A great way to understand this is with an illustration that brings in another sport: baseball. In daily fantasy baseball, pitchers are the safest source of points, and are also the best opportunity to capture a ton of points at once. The main way a pitcher captures points? Strikeouts. Because of this, almost all DFS players aim to roster pitchers who can rack up strikeouts. This makes sense, after all: even if this pitcher gives up some runs (and loses points as a result), he can gain those points back by adding to his strikeout total. A low-strikeout pitcher, on the other hand, pretty much has to perform perfectly in order to return value! If this low-strikeout pitcher gives up any runs at all, he will have a hard time gaining those points back, as he does not have the upside that strikeouts provide.
Although most MLB DFS players are very aware of this strategy — although most MLB DFS players search for strikeout upside whenever they can — many of these same players move over to the NFL season and choose to build cash-game teams that are the equivalent of a low-strikeout pitcher! In order for their team to make money, they need everyone on their roster to perform well; if two or three guys fail to reach their floor, the other players on the roster have no chance to make up for those lost points.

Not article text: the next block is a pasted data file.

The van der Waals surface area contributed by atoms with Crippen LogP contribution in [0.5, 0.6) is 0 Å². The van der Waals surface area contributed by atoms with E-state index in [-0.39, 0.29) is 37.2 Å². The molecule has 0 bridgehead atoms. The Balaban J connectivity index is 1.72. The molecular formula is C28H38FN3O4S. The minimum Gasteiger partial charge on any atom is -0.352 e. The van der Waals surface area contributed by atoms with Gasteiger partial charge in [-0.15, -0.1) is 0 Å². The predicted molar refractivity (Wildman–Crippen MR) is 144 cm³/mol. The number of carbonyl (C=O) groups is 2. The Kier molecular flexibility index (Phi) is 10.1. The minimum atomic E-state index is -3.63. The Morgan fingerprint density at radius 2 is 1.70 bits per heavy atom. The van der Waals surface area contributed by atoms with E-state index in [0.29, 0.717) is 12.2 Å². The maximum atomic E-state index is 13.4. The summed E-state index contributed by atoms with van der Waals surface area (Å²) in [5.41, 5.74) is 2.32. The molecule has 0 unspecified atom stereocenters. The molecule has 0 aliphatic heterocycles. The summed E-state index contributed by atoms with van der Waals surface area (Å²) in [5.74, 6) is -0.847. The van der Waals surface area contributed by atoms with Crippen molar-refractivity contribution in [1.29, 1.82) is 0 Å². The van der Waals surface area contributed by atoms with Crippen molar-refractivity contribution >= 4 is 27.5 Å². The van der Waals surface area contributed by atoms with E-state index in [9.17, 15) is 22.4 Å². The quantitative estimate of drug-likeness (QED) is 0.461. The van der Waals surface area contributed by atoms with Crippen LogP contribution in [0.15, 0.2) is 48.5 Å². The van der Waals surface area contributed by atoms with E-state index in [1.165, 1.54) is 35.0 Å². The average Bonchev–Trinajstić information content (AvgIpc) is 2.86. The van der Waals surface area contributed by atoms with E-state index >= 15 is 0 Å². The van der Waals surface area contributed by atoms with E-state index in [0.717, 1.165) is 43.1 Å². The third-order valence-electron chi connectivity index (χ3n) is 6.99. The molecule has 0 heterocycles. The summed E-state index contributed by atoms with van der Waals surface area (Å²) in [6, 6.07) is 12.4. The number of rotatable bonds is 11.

This is why I prefer to target players who provide both safety and upside — taking a small hit on the “safety” side of things if I have to, in order to gain a bit more upside. Every week, you are likely to have one or two players on your roster who underperform. If you have built a team that requires everyone to do their part in order for it to be successful, you’ll be in deep trouble already! But if you have instead built a team on which every single guy has the potential for a big game, you significantly increase your chances of one of these other guys making up for the points you lost from the underperforming player(s).
Factoring in “Price”